We have now found that certain polymers containing ethersulphone units I and etherketone units II, which we believe to contain block copolymers, are crystalline and exhibit improved high-temperature properties compared with random copolymers of similar composition. Further we have found that copolymers may be made that are crystalline at proportions of etherketone units II as low as 30 mole % (at which proportion random copolymers are amorphous).
According to the present invention we provide a process for the manufacture of a copolymer whose molecular chains contain phenylene, ketone, and sulphone groups and oxygen atoms comprising heating
(i) at least one alkali metal halophenate containing a sulphone group ortho or para to the halogen atom, and/or
(ii) a mixture of a dihalobenzenoid compound containing a sulphone group ortho or para to each halogen atom and a substantially equivalent amount of an alkali metal hydroxide or carbonate and/or
(iii) a mixture of substantially equimolar proportions of at least one dihalobenzenoid compound containing a sulphone group ortho or para to each halogen atom, and at least one alkali metal bisphenate, and/or
(iv) a polyethersulphone formed from (i) and/or
(ii) and/or (iii) whose molecular chains have at least one phenate end group, dissolved in a dipolar aprotic liquid, in the presence of a polyetherketone or crystalline etherketone/sulphone copolymer suspended in finely divided particulate form in said dipolar aprotic liquid.
We also provide crystalline copolymers in which 30 to 60, particularly 40 to 55, mole % of the repeat units have the formula ##STR7## and, correspondingly, 70 to 40, particularly 60 to 45, mole % of the repeat units have the formula ##STR8## up to 50 mole % of the ##STR9## units being replaced by ##STR10## units, said copolymers having a reduced viscosity of at least 0.8 (as measured at 25° C. on a solution of the polymer in concentrated sulphuric acid of density 1.84 g.cm-3 containing 1 g of polymer in 100 cm3 of solution).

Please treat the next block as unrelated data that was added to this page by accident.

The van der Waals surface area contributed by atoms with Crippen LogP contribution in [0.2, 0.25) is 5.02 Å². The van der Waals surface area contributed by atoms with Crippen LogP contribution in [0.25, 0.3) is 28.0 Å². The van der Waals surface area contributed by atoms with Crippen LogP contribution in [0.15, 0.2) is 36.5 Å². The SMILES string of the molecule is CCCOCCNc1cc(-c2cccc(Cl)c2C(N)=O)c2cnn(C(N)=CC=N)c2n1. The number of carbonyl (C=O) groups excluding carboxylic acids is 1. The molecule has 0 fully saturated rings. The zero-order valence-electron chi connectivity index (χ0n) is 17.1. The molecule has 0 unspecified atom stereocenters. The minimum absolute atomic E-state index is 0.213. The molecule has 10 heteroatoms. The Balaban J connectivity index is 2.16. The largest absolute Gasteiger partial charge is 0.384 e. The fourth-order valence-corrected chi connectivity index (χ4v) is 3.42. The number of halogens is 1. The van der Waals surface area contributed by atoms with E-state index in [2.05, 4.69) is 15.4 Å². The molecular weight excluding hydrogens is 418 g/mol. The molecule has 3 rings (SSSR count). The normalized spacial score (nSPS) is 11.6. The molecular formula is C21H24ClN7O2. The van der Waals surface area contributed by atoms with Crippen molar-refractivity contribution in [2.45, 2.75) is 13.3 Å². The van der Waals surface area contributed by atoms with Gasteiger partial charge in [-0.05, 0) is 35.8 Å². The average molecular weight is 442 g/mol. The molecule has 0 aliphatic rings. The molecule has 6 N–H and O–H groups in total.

In the process of the present invention it is thought that the polyethersulphone, which may be formed in situ by the polymerisation of the halophenate and/or mixture of dihalobenzenoid compound and bisphenate, having phenate end-groups, grafts on to the polyetherketone (or etherketone/sulphone copolymer) to form a true block copolymer. If, as is preferred, the polyetherketone (or etherketone/sulphone copolymer) has halogen end-groups ortho or para to a ketone or sulphone group, the grafting reaction probably involves such end-groups. It is however also possible to graft onto the polymer via attack at its ether linkages.
Since polyetherketones are liable to attack by nucleophiles at elevated temperatures it is important that such attack by phenate groups is not permitted to occur too readily as otherwise formation of a random copolymer may ensue. In the process of the present invention, such attack is minimised by the fact that the polyetherketone is in finely divided particulate form as opposed to a solution.
It will be appreciated that if the polyetherketone is appreciably soluble in the dipolar aprotic liquid at above a certain temperature, that temperature limits the reaction temperature than can be used with that solvent.
The amount of reaction between the polyetherketone and the phenate end-groups of the polyethersulphone increases with increasing temperature. At temperatures below about 250° C. the reaction only occurs very slowly and, unless very long reaction times are employed, the product is generally a blend of the polyethersulphone and the polyetherketone.